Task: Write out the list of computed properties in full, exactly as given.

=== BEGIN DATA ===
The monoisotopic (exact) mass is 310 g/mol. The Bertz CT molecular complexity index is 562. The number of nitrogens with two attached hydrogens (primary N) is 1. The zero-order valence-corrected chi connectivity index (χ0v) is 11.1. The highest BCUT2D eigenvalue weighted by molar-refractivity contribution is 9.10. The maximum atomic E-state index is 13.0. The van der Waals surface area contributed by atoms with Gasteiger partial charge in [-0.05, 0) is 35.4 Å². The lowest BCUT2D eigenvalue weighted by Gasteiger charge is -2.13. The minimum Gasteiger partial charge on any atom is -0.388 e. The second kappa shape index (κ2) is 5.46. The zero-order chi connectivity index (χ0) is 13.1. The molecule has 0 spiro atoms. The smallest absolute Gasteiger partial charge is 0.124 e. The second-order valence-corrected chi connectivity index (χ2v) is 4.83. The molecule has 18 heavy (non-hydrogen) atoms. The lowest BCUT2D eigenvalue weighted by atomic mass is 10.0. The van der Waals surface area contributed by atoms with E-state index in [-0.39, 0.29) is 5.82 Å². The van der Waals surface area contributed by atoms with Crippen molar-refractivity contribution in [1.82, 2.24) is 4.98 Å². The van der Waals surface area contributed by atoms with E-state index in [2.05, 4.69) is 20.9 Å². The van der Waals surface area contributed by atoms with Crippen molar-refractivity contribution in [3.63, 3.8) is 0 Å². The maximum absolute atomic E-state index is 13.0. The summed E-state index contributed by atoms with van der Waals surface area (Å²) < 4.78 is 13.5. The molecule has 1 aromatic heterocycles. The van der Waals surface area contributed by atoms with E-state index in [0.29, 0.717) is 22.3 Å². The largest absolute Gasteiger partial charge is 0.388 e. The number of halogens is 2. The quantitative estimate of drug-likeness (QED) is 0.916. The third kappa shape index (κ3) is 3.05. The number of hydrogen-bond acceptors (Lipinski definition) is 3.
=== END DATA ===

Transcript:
The monoisotopic (exact) mass is 310 g/mol. The Bertz CT molecular complexity index is 562. The number of nitrogens with two attached hydrogens (primary N) is 1. The zero-order valence-corrected chi connectivity index (χ0v) is 11.1. The highest BCUT2D eigenvalue weighted by molar-refractivity contribution is 9.10. The maximum atomic E-state index is 13.0. The van der Waals surface area contributed by atoms with Gasteiger partial charge in [-0.05, 0) is 35.4 Å². The lowest BCUT2D eigenvalue weighted by Gasteiger charge is -2.13. The minimum Gasteiger partial charge on any atom is -0.388 e. The second kappa shape index (κ2) is 5.46. The zero-order chi connectivity index (χ0) is 13.1. The molecule has 0 spiro atoms. The smallest absolute Gasteiger partial charge is 0.124 e. The second-order valence-corrected chi connectivity index (χ2v) is 4.83. The molecule has 18 heavy (non-hydrogen) atoms. The lowest BCUT2D eigenvalue weighted by atomic mass is 10.0. The van der Waals surface area contributed by atoms with E-state index in [-0.39, 0.29) is 5.82 Å². The van der Waals surface area contributed by atoms with Crippen molar-refractivity contribution in [1.82, 2.24) is 4.98 Å². The van der Waals surface area contributed by atoms with E-state index in [2.05, 4.69) is 20.9 Å². The van der Waals surface area contributed by atoms with Crippen molar-refractivity contribution in [3.63, 3.8) is 0 Å². The maximum absolute atomic E-state index is 13.0. The summed E-state index contributed by atoms with van der Waals surface area (Å²) < 4.78 is 13.5. The molecule has 1 aromatic heterocycles. The van der Waals surface area contributed by atoms with E-state index in [0.29, 0.717) is 22.3 Å². The largest absolute Gasteiger partial charge is 0.388 e. The number of halogens is 2. The quantitative estimate of drug-likeness (QED) is 0.916. The third kappa shape index (κ3) is 3.05. The number of hydrogen-bond acceptors (Lipinski definition) is 3.